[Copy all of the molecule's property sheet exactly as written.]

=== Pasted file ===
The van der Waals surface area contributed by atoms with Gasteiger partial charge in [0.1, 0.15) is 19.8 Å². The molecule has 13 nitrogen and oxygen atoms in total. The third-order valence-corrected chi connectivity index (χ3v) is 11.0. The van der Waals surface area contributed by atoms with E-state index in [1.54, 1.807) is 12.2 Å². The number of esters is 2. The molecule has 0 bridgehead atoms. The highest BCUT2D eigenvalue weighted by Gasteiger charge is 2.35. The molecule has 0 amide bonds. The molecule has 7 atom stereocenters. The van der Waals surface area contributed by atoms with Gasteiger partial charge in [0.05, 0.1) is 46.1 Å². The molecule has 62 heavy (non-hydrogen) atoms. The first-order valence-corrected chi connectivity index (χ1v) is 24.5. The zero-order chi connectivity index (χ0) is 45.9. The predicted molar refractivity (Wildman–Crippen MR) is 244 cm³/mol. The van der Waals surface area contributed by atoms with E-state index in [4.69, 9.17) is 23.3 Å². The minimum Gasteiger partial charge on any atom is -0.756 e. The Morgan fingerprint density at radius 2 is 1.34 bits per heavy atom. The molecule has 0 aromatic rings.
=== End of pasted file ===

The van der Waals surface area contributed by atoms with Gasteiger partial charge in [0.1, 0.15) is 19.8 Å². The molecule has 13 nitrogen and oxygen atoms in total. The third-order valence-corrected chi connectivity index (χ3v) is 11.0. The van der Waals surface area contributed by atoms with E-state index in [1.54, 1.807) is 12.2 Å². The number of esters is 2. The molecule has 0 bridgehead atoms. The highest BCUT2D eigenvalue weighted by Gasteiger charge is 2.35. The molecule has 0 amide bonds. The molecule has 7 atom stereocenters. The van der Waals surface area contributed by atoms with Gasteiger partial charge in [0.05, 0.1) is 46.1 Å². The molecule has 62 heavy (non-hydrogen) atoms. The first-order valence-corrected chi connectivity index (χ1v) is 24.5. The zero-order chi connectivity index (χ0) is 45.9. The predicted molar refractivity (Wildman–Crippen MR) is 244 cm³/mol. The van der Waals surface area contributed by atoms with E-state index in [4.69, 9.17) is 23.3 Å². The minimum Gasteiger partial charge on any atom is -0.756 e. The Morgan fingerprint density at radius 2 is 1.34 bits per heavy atom. The molecule has 0 aromatic rings.